Alumina (ASX:AWC)

Michael Ferraro
MD & CEO
Market Cap (AUD): 6.83B
Sector: Materials
Last Trade (AUD): 2.39 +0.02 (+0.84%)
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1. About

 

Alumina Limited is a leading Australian resource company with a specific focus on alumina, the feedstock for aluminium smelting. The Company owns 40% of the world’s largest alumina business, Alcoa World Alumina and Chemicals (AWAC) the recognised industry leader. Company’s partner is AWAC is Alcoa, who owns the remaining 60% and manages the day-to-day operations. Alcoa is also the world’s largest alumina producer. This partnership provides investors with a direct investment in the alumina industry.[1]

Alumina Limited is one of Australia’s top 100 companies, delivering strong returns, consistent performance, and ongoing growth. AWAC employs over 5,000 people to mine and refine bauxite, who produce alumina, market the alumina to the world’s aluminium smelters and process a percentage of this alumina to produce aluminium metal. AWAC has a global network of mines, refineries in Australia, the United States, Guinea, Suriname (closed January 2017), Brazil and Spain and also an interest in a smelter in Victoria Australia. AWAC is also has a 25.1% interest in a bauxite mine and alumina refinery joint venture with Ma'aden in Saudi Arabia.

2. Business model

 

The Company operates as a single division:[2]

 

Business

Revenue (US$’M)

% of total Revenue

% of Profit (before Tax)

Profit drivers[3]

Alumina Limited

$0.6

100%

100%

  • In 2017, AWAC recorded a NPAT of $901.3 M compared to an NPAT of $49.0 M in 2016. AWAC’s results were impacted by alumina price fundamentals. Also, the sea borne bauxite market saw third party bauxite sales increase to 6.6 M bone dry tonnes (BDT). AWAC’s EBITDA, excluding significant items, rose to $1,685.3 M compared to $757.2 M in 2016
  • Cash from operations spurred by the higher alumina sales price increased to $1,102.4 M up from negative $26.2 M. The 2017 average realised alumina price was $335 per tonne, a yoy improvement of $93 per tonne (38%)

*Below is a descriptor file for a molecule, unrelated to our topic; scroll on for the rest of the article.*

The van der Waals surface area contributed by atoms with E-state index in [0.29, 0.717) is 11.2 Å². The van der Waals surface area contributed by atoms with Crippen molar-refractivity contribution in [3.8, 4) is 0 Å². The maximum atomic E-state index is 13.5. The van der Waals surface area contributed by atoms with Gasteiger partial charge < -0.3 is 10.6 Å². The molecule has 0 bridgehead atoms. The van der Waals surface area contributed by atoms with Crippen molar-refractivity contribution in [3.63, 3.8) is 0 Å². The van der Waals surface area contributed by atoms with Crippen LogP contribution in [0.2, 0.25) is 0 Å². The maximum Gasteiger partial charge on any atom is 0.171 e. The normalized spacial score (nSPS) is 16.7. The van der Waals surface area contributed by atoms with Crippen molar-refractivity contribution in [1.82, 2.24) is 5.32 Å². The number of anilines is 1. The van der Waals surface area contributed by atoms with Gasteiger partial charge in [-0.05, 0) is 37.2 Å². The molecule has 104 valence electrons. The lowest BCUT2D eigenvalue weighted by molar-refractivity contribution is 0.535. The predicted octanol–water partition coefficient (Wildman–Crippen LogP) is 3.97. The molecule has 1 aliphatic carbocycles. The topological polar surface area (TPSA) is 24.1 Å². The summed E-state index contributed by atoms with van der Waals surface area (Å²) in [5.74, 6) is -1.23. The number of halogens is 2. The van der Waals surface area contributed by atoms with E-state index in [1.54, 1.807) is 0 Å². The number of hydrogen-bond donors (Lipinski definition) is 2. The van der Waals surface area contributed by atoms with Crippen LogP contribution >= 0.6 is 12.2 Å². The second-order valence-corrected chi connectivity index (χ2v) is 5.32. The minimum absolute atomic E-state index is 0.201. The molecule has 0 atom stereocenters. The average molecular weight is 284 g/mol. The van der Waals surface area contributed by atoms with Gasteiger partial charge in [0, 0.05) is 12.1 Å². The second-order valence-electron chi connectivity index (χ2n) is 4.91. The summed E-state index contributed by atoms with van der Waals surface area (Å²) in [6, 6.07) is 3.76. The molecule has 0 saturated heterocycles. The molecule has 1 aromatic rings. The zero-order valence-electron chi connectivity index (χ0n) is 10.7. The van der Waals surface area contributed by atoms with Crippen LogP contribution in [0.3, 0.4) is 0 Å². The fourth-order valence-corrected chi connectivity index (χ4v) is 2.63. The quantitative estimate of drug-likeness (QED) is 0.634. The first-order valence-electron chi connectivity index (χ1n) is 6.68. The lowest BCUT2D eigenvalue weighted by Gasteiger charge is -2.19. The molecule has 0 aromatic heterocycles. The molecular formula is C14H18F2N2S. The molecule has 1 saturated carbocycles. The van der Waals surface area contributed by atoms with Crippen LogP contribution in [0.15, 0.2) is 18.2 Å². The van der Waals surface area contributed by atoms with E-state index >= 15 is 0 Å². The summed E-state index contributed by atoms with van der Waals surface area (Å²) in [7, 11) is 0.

3. Strategy

 

Alumina’s key strategy is, through Alcoa World Alumina and Chemicals (AWAC):[4]

  • to invest in and own and operate long-life, low-cost bauxite and alumina assets, preferably large and able to be expanded and
  • for AWAC’s alumina to be priced off alumina’s fundamentals, in terms of supply and demand and construction and operating costs of alumina

 

AWAC is a leading global bauxite and alumina business.

4. Markets

 

The Company operates in markets including:[5]

 

Industry (Australia)

Industry Revenue (2018)

Growth Rate  (annual 13-18)

Aluminium Smelting

$5 billion

(4.2%)

Bauxite Mining

$2 billion

6.2%

5. Competition

 

Major competitors include:[6]

 

  • BHP Billiton Limited (ASX:BHP)
  • Rio Tinto Limited (ASX:RIO)
  • Rusal, AO

6. History

 

1950[7]   

Joint exploration (with two other Australian companies) of bauxite deposits and secured other resources

 

1961   

Formed the integrated aluminium company, Alcoa of Australia (AofA), with WMC Limited holding 20% interest. Alcoa was invited to join the project with a 51% interest to provide the technology, aluminium industry expertise, and finance. AofA - construction began at Kwinana and Point Henry

 

1963   

AofA - first ingot poured at Point Henry, using US-sourced alumina

 

1964   

AofA - first export shipment of Kwinana alumina to Japan

 

1972   

AofA - Pinjarra alumina refinery commissioned

 

1984   

AofA - Wagerup alumina refinery commissioned

 

1986   

50 millionth tonne of alumina shipped. Production began at Portland Smelter

 

1995   

AWAC formed. WMC’s interest in AWAC was 40% (39.25% of AofA). 100 millionth tonne of alumina shipped. Production began at Portland Smelter

 

1998   

AWAC acquired Inespal’s refinery in Spain

 

1999   

AofA - expansion at Wagerup completed. Annual operating capacity was increased from 1.75 million tonnes to 2.2 million tonnes

 

2002   

Demerger of WMC Limited resulted in formation of Alumina Limited

 

2003   

Alumina acquired QBE's 0.75% interest in Alcoa of Australia

 

2004   

AWAC - Jamaica alumina refinery 250,000 tonne expansion completed. Sale of AWAC Specialty Chemicals business

 

2005   

AWAC - Suriname alumina refinery 250,000 tonne expansion completed

 

2006   

AWAC received Government approval to expand the Wagerup alumina refinery in Western Australia to a max. 4.7 million mtpy

 

2007   

Early works program at the Clarendon (Jamaica) alumina refinery completed adding 146,000 mtpy of production

 

2008   

Co-operation agreement signed between AWAC and Vietnam on the development of bauxite mining and alumina refining

 

2009